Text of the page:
A candle in the wind: How to build teacher resilience

9ABD6825-A368-4DEE-AE6F-5527AA4ED0FFAustralia’s National Curriculum dictates which knowledge and skills we value and what the next generation will carry into the future. There’s civics and citizenship, history, geography, science, literacy, numeracy… Everything you would expect.

But there are supports and foundations that are necessary for this learning to be meaningful.

One that resonates strongly with me, through my experiences as both a teacher and a student who attended multiple primary, secondary and tertiary schools, is the importance of resilience.

Everyone has adversity in their lives. It is normal, and unavoidable. But what makes a person happy and strong despite this, is their ability to bounce back. To see the silver lining. To have a “this too will pass” attitude, and trust that often things happen for a reason.

One of my favourite songs is a beauty by Garth Brooks called unanswered prayers. It’s lyrics are “one of God’s Greatest Gifts are unanswered prayers”- meaning, what we think we want at one point in our lives may in fact not be what’s best for us. As they say, one door closes and another one opens.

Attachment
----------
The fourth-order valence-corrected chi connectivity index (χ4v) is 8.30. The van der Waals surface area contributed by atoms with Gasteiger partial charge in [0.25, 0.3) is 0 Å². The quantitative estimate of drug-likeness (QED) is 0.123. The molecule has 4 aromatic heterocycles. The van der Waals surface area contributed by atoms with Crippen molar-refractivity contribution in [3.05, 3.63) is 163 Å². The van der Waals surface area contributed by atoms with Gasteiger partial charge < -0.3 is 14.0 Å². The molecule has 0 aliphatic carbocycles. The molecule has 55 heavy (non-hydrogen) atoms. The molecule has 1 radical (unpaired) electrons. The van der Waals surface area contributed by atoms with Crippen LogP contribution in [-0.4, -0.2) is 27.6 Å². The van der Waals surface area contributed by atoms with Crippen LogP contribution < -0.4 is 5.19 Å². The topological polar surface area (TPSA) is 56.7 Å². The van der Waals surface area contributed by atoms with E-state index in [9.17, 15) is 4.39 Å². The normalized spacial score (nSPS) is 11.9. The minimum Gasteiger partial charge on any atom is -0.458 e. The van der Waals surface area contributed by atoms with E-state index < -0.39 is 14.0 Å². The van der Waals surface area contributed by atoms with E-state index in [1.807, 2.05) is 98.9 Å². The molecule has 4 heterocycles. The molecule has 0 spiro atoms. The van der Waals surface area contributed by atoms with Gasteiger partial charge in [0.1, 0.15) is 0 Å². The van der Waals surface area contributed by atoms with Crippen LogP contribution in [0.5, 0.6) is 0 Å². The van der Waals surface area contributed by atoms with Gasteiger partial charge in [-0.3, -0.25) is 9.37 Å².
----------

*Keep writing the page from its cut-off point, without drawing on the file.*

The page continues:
How do I teach resilience? By modelling. Being a rock, a stable in the often tumultuous lives of little people. I share stories of setbacks and how they helped me grow and do better and become the person I am today.

I share my calm instead of stepping into a child’s chaos. I count my blessings and remind myself of all I have achieved. I don’t catastrophise, nor buy into it when others around me do.

I stand up for what I think is right, so that I don’t drown. https://ateacherislikeacandle.wordpress.com/2020/08/17/dont-snuff-out-this-candles-flame/

I keep my candle burning steady and bright.

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